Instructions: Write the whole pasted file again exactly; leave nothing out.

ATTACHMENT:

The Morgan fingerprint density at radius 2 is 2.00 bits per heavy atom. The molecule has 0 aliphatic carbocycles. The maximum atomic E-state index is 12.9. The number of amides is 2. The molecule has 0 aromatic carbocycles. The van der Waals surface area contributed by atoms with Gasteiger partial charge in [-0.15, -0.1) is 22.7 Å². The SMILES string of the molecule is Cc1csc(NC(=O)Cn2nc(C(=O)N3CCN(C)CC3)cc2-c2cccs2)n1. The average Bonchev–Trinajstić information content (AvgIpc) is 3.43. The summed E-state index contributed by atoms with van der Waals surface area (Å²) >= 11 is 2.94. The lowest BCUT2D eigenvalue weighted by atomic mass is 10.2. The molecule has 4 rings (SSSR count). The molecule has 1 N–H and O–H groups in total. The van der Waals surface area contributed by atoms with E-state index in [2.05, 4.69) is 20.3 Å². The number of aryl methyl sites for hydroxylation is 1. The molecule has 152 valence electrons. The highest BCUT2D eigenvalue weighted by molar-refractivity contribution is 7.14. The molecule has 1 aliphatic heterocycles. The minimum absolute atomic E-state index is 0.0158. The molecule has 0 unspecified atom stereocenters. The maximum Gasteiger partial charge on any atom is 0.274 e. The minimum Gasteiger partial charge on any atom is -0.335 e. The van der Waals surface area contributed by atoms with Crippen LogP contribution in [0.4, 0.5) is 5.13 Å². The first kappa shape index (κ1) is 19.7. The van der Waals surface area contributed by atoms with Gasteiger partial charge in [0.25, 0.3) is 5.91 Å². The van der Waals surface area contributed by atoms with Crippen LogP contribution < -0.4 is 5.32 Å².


The Morgan fingerprint density at radius 2 is 2.00 bits per heavy atom. The molecule has 0 aliphatic carbocycles. The maximum atomic E-state index is 12.9. The number of amides is 2. The molecule has 0 aromatic carbocycles. The van der Waals surface area contributed by atoms with Gasteiger partial charge in [-0.15, -0.1) is 22.7 Å². The SMILES string of the molecule is Cc1csc(NC(=O)Cn2nc(C(=O)N3CCN(C)CC3)cc2-c2cccs2)n1. The average Bonchev–Trinajstić information content (AvgIpc) is 3.43. The summed E-state index contributed by atoms with van der Waals surface area (Å²) >= 11 is 2.94. The lowest BCUT2D eigenvalue weighted by atomic mass is 10.2. The molecule has 4 rings (SSSR count). The molecule has 1 N–H and O–H groups in total. The van der Waals surface area contributed by atoms with E-state index in [2.05, 4.69) is 20.3 Å². The number of aryl methyl sites for hydroxylation is 1. The molecule has 152 valence electrons. The highest BCUT2D eigenvalue weighted by molar-refractivity contribution is 7.14. The molecule has 1 aliphatic heterocycles. The minimum absolute atomic E-state index is 0.0158. The molecule has 0 unspecified atom stereocenters. The maximum Gasteiger partial charge on any atom is 0.274 e. The minimum Gasteiger partial charge on any atom is -0.335 e. The van der Waals surface area contributed by atoms with Crippen LogP contribution in [0.4, 0.5) is 5.13 Å². The first kappa shape index (κ1) is 19.7. The van der Waals surface area contributed by atoms with Gasteiger partial charge in [0.25, 0.3) is 5.91 Å². The van der Waals surface area contributed by atoms with Crippen LogP contribution < -0.4 is 5.32 Å².